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(Sorry for the fuzzy title, could not think of something more informative. Feel free to suggest improvements)

This question is somewhat of a generalization of "Osborne, Nash equilibria and the correctness of beliefs". Consider the normal form game

$G = \langle P, S, U \rangle$ with

$P = \{1,\dots, m\}$ the set of players,

$S =\{S_1,\dots,S_m\}$ the $m$-tuple of pure strategies for players in $P$

$U = \{u_1,\dots,u_m\}$ the $m$-tuple of payoff functions for players in $P$

The structure $G$ is rich enough to define the notion of a Nash equilibrium (NE).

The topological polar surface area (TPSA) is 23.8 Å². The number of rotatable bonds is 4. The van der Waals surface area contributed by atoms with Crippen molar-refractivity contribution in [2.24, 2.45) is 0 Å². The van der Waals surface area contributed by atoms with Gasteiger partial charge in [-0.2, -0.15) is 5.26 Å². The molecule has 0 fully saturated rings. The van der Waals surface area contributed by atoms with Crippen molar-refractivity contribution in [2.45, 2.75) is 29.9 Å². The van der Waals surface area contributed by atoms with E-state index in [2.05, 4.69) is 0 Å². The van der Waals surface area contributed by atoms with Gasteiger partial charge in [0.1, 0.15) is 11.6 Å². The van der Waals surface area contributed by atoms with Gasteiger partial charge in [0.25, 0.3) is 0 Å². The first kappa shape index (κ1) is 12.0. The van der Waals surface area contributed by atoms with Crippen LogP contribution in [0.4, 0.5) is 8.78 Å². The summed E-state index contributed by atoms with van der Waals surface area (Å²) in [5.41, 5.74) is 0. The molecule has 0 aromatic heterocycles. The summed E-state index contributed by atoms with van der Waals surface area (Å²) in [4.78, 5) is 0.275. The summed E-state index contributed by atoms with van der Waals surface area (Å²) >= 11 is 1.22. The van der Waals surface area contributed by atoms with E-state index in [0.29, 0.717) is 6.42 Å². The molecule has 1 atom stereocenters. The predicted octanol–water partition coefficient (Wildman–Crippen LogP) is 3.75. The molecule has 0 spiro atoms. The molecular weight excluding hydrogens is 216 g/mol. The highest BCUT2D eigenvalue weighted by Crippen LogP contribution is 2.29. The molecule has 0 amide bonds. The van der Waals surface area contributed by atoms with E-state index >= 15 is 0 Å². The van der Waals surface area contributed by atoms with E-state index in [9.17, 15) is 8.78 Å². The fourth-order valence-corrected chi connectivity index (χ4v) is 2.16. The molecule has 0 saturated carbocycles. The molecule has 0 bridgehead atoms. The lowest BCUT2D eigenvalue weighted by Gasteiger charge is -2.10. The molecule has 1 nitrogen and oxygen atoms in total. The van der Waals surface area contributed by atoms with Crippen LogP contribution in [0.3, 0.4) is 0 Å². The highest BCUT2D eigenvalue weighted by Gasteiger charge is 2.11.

However, authors sometimes describe NE based on richer models. For instance, the description by Osborne discussed in "Osborne, Nash equilibria and the correctness of beliefs" hinges on a structure

$\hat{G} = \langle P, S, B, U \rangle$ with

$P = \{1,\dots, m\}$ the set of players,

$S =\{S_1,\dots,S_m\}$ the $m$-tuple of pure strategies for players in $P$

$B = \{B_1,\dots,B_m\}$ the $m$-tuple of possible beliefs about each other's actions for players in $P$

$U = \{u_1,\dots,u_m\}$ the $m$-tuple of payoff functions for players in $P$

In this setting a NE is equivalent to

A strategy profile $s^*$ and a belief profile $b^*$ in which for all $i\in P$

$$ u_i ( s^*_i ~|~ s_{-i} = b^*_{i}) \geq u_i ( s' ~|~ s_{-i} = b^*_{i}) \text{ for all } s' \in S_i$$ and $$b^*_i = s^*_{-i}$$

Based on this equivalence, Osborne describes a NE as a situation in which